Knee menisci

Last revised by Sonam Vadera on 10 Apr 2024

The knee menisci are fibrocartilaginous structures that sit within the knee joint, deepening the tibiofemoral articulation. Their main role is shock absorption, improve stability of the knee joint, and load transmission. They also play an important role in synovial fluid dynamic circulation and also considered by some to be involved in proprioception. 

There are two fibrocartilaginous menisci in the knee joint: a medial meniscus within the medial tibiofemoral compartment and a lateral meniscus within the lateral tibiofemoral compartment. Each meniscus is C-shaped in the transverse plane and consists of the following parts (from anterior to posterior):

  • anterior root attachment

  • anterior horn

  • body (located centrally)

  • posterior horn

  • posterior root attachment

In cross-section, they have a triangular shape, being thicker peripherally and thinning to a free-edge centrally.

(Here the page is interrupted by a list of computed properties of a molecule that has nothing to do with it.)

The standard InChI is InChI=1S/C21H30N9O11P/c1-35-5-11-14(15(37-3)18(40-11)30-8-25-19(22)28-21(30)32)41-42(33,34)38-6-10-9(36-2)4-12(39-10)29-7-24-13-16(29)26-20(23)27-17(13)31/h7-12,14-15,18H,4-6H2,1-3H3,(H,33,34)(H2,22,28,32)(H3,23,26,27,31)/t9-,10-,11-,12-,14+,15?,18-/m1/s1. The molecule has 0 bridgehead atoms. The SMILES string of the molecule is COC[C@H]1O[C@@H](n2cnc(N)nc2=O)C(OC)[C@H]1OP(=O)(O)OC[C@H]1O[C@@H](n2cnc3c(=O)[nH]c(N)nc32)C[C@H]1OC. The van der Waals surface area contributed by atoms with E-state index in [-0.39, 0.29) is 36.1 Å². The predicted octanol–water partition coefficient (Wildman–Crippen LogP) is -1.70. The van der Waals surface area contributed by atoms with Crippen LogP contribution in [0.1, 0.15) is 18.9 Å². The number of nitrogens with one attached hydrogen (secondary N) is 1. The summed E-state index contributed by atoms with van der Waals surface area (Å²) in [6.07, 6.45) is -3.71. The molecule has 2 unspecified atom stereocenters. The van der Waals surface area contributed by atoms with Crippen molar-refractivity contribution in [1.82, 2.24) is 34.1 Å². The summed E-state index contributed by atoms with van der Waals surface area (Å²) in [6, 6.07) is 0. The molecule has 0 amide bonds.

The medial and lateral menisci differ in size and shape as follows:

  • medial meniscus

    • C-shape - open and wide, almost semi-circular

    • larger than lateral meniscus

    • posterior horn substantially larger than anterior horn

  • lateral meniscus

    • C-shape - tight and closed off more like an incomplete circle, i.e. anterior and posterior tibial roots are very close to each other

    • smaller than medial meniscus

    • anterior and posterior horns same size

The meniscal surfaces are named according to a simple nomenclature which is particularly helpful when describing meniscal tears. 

  • superior articular surface - also known as femoral surface

  • inferior articular surface - also known as tibial surface

  • inner free edge

  • periphery 

The menisci are vascularized only via the periphery and the root attachments and therefore the inner portions are avascular. This has important implications on the healing and surgical management of meniscal tears.  

  • red zone: outer one-third

    • supply from the peripheral meniscal plexus, in turn formed from the medial, lateral and middle genicular arteries 6,8

  • white zone: inner two-thirds

    • no vascular supply; diffusion dependent 6

  • red-white zone: transition between outer third and inner two-thirds

    • reflecting the reality that the loss of perfusion is gradual and also variable from site to site, patient to patient

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